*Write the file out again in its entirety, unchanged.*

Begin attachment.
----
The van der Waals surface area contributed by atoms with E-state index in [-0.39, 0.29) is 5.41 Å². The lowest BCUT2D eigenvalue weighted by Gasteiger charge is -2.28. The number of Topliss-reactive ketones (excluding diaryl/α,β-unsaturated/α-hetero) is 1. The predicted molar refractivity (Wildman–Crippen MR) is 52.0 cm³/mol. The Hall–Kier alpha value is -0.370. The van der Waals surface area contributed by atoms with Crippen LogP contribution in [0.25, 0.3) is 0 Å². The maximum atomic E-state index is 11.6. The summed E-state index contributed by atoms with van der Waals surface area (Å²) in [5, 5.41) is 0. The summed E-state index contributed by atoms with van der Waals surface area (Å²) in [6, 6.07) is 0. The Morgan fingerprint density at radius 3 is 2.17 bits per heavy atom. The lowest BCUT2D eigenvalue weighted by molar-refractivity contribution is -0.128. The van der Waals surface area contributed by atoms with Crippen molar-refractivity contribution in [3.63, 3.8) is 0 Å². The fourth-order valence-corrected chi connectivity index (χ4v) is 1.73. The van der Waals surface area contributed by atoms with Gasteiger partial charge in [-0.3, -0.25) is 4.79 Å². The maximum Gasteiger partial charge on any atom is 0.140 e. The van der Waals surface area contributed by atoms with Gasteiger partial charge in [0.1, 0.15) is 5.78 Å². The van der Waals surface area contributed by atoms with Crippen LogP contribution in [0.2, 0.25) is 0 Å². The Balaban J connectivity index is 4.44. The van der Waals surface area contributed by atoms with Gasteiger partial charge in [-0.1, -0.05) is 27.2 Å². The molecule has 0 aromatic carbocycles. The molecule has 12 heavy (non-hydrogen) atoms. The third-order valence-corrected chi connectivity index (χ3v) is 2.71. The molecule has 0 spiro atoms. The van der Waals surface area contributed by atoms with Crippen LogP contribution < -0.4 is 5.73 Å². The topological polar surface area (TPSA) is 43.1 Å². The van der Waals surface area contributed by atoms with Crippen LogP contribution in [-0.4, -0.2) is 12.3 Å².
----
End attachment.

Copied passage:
The van der Waals surface area contributed by atoms with E-state index in [-0.39, 0.29) is 5.41 Å². The lowest BCUT2D eigenvalue weighted by Gasteiger charge is -2.28. The number of Topliss-reactive ketones (excluding diaryl/α,β-unsaturated/α-hetero) is 1. The predicted molar refractivity (Wildman–Crippen MR) is 52.0 cm³/mol. The Hall–Kier alpha value is -0.370. The van der Waals surface area contributed by atoms with Crippen LogP contribution in [0.25, 0.3) is 0 Å². The maximum atomic E-state index is 11.6. The summed E-state index contributed by atoms with van der Waals surface area (Å²) in [5, 5.41) is 0. The summed E-state index contributed by atoms with van der Waals surface area (Å²) in [6, 6.07) is 0. The Morgan fingerprint density at radius 3 is 2.17 bits per heavy atom. The lowest BCUT2D eigenvalue weighted by molar-refractivity contribution is -0.128. The van der Waals surface area contributed by atoms with Crippen molar-refractivity contribution in [3.63, 3.8) is 0 Å². The fourth-order valence-corrected chi connectivity index (χ4v) is 1.73. The van der Waals surface area contributed by atoms with Gasteiger partial charge in [-0.3, -0.25) is 4.79 Å². The maximum Gasteiger partial charge on any atom is 0.140 e. The van der Waals surface area contributed by atoms with Gasteiger partial charge in [0.1, 0.15) is 5.78 Å². The van der Waals surface area contributed by atoms with Crippen LogP contribution in [0.2, 0.25) is 0 Å². The Balaban J connectivity index is 4.44. The van der Waals surface area contributed by atoms with Gasteiger partial charge in [-0.1, -0.05) is 27.2 Å². The molecule has 0 aromatic carbocycles. The molecule has 12 heavy (non-hydrogen) atoms. The third-order valence-corrected chi connectivity index (χ3v) is 2.71. The molecule has 0 spiro atoms. The van der Waals surface area contributed by atoms with Crippen LogP contribution < -0.4 is 5.73 Å². The topological polar surface area (TPSA) is 43.1 Å². The van der Waals surface area contributed by atoms with Crippen LogP contribution in [-0.4, -0.2) is 12.3 Å².